Did you ever wonder how they actually "chop" an automobile to create a new super sleek custom hot rod? At this year's Autorama, Gene Winfield's Chop Shop will be right on site with the legendary custom car builder, himself, Gene Winfield, in person. He'll supervise the demonstration of a live "chopping" of a car. The Chop Shop is sponsored by Genuine Hot Rod Hardware.
The entire lower level of Cobo Center features the popular Detroit Autorama Extreme featuring more than 200 traditional rods, customs and bobber bikes inspired by the 1950s. This successful addition to Autorama, now in its eighth year, is getting rave reviews. A show within a show, Autorama Extreme fills the entire 100,000 square feet of the lower level of Cobo's Michigan Hall. Autorama Extreme also features continuous entertainment by Rockabilly Bands and the Miss Autorama Retro Pin Up Girl Contest on Saturday, March 8 at 5 p.m. presented by Vinsetta Garage.
Additional features of the 62nd Annual Detroit Autorama include the Cavalcade of Customs; a 10 car exhibit of specially invited 50's customs, The Fintastic Fins; a 10 car handpicked collection of beautiful super finned custom cars, the Autorama Preservation Award Winner –the Clarence “Slick” Patterson ’39 Ford Convertible Custom presented by Steele Rubber Products
Returning this year is the extremely popular Autorama Student Career Day, introduced eight years ago. This year more than 3,000 high school and trade school automotive students from nearly 50 Michigan schools will converge on Autorama on Friday, March 8 for morning presentations by key hot rod builders and industry leaders to learn about career opportunities in this growing field. After hearing from industry leaders, students will have the opportunity to visit the show and view the millions of dollars worth of show cars.
In addition to the Autorama Student Career day, Chrysler Group LLC announces the second annual Autorama High School Design Competition 2014, to benefit the United Way of Southeastern Michigan and in cooperation with The College for Creative Studies. This special new program invites all students currently attending Detroit Public Schools to create their own design for a future luxury Chrylser brand vehicle, envisioned for the year 2030. A panel of judges from Chrysler, CCS and Detroit Autorama will select the winning entries from the Freshman-Junior Class and Senior Class and prizes will include a scholarship to The College for Creative Studies, summer design automotive classes at College for Creative Studies, I Pads, tours of the Chrysler Group's Product Design Office and free passes to Autorama.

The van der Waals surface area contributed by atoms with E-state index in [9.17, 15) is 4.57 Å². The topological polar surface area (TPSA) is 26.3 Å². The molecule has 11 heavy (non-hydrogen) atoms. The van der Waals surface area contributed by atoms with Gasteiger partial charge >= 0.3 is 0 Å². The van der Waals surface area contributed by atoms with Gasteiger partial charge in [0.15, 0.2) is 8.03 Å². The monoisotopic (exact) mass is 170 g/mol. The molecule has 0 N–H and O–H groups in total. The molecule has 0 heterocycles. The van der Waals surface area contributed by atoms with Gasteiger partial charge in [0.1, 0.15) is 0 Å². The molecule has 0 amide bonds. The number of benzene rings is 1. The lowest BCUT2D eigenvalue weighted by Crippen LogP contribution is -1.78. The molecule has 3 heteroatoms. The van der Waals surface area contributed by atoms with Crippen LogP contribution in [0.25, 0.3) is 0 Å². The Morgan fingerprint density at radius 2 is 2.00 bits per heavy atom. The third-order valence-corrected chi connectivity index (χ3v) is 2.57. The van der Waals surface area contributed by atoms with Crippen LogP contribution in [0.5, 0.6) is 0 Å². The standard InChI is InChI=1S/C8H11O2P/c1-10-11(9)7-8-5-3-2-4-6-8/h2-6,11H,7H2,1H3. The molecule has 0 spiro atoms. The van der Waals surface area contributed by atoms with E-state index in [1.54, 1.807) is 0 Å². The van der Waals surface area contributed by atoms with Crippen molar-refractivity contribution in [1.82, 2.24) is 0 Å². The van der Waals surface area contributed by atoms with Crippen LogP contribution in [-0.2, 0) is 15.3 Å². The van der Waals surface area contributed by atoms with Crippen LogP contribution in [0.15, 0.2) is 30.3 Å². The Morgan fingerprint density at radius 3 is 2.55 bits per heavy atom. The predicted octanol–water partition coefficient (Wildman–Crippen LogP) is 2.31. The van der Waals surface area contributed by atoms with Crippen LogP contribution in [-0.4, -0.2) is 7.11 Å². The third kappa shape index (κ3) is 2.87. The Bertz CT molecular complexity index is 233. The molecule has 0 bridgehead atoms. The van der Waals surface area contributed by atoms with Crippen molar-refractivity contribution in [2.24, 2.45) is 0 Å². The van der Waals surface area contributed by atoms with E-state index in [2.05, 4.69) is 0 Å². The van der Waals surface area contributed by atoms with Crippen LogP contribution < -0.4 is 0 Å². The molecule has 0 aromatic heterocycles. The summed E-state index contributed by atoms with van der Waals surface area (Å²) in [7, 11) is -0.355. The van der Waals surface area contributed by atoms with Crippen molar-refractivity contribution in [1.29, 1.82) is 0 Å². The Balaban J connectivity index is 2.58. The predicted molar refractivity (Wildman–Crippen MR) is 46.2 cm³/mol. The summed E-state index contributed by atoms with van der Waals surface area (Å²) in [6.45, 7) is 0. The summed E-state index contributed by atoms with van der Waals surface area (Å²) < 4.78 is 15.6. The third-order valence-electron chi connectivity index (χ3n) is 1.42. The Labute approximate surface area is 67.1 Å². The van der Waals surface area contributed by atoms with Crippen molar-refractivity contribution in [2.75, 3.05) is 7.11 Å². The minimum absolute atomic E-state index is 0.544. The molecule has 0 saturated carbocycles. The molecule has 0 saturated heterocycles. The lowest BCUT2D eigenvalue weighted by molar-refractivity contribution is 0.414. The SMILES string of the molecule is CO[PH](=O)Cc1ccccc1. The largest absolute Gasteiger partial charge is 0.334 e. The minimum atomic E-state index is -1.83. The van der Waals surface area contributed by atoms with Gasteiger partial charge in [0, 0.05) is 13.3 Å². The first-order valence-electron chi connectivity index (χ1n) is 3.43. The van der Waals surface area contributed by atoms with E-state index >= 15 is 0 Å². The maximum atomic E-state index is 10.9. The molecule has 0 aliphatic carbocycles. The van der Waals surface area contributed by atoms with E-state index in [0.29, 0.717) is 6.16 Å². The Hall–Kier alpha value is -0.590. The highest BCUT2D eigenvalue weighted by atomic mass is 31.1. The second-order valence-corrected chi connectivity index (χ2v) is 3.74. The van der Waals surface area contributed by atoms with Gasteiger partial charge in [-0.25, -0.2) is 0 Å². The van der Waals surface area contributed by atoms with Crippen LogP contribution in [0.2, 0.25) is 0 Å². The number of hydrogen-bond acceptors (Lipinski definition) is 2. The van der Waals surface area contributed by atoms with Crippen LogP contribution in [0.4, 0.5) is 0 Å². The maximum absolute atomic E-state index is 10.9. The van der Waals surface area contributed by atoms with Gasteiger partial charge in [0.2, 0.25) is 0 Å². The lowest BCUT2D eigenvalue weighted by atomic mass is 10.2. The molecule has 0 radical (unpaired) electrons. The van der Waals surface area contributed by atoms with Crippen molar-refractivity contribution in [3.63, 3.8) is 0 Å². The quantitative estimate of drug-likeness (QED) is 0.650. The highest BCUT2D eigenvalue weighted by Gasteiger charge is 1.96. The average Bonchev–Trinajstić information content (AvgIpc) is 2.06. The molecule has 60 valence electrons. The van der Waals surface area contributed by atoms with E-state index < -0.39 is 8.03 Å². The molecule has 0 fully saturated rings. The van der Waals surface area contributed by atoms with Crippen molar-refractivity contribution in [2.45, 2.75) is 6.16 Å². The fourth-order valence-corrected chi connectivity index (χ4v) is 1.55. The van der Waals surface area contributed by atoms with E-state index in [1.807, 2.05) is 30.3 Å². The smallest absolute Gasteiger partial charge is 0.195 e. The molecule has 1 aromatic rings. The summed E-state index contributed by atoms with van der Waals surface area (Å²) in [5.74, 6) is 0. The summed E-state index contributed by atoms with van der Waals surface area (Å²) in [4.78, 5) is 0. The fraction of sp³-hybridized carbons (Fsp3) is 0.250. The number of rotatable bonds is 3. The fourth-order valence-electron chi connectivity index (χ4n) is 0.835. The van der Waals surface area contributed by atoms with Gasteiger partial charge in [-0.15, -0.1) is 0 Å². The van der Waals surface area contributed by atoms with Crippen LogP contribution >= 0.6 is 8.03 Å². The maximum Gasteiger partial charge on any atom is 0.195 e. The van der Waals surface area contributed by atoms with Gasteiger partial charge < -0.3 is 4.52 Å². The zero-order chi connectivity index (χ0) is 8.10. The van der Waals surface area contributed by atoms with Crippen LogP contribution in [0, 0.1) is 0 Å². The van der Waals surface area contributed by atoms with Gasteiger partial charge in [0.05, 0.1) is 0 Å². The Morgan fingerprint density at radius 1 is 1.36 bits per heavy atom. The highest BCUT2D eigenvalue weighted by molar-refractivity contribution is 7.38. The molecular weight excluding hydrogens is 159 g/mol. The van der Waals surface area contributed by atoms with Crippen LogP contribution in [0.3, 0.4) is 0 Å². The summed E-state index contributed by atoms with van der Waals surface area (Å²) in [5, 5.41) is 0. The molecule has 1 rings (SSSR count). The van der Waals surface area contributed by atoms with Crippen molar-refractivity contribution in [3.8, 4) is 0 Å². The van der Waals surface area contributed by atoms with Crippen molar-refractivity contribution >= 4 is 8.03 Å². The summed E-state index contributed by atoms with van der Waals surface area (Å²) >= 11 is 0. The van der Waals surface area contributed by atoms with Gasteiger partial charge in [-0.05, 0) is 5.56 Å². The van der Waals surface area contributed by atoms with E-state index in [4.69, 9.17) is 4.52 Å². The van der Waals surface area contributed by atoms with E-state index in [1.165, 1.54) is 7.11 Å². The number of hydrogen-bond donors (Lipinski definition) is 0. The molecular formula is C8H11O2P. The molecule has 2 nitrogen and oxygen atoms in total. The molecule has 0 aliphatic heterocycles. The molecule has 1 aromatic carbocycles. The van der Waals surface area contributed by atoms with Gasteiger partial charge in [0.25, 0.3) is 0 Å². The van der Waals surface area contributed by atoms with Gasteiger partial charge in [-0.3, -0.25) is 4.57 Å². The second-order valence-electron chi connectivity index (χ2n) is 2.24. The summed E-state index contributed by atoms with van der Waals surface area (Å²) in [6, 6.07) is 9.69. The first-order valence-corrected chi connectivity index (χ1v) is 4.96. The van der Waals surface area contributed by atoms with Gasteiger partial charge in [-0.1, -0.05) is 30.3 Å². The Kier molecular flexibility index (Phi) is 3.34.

The Motor City Mavens 2014 Auto Art Panel Jam and Charity Auction benefiting Leader Dogs for the Blind will be presented by WRIF. More than 200 of the most outrageous pinstripers from across the country will be in Detroit during all three days of Autorama to apply their artistry to items of every variety. They will demonstrate for the crowds and auction the items throughout the event with all proceeds going to Leader Dogs for the Blind. Demonstrations are ongoing. The auction times are Friday, March 7 at 5 and 8 p.m.; Saturday, March 8 at noon, 3 p.m., 5 p.m. and 8 p.m. and Sunday, March 9 at 1:30 p.m. and 3:30 p.m.
Appearances on the Celebrity Stages:
These special guest will meet and greet visitors and sign autographs:
King of NASCAR, Richard Petty and racing legend, Kyle Petty, Friday, March 7 from 6 to 8 p.m.
Laura Marano, “Ally Dawson” from Disney Channel’s “ Austin and Ally”, Saturday, March 8, from 1 to 4 and 6 to 8 p.m.
Spongebob Squarepants will appear Friday, March 7, from 4 to 8 p.m., Saturday, March 8 from 11 a.m. to 7 p.m. and Sunday, March 9 from noon to 5 p.m.
DISCOUNT TICKETS are available at O'REILLY AUTO PARTS
For more information call 248-373-1700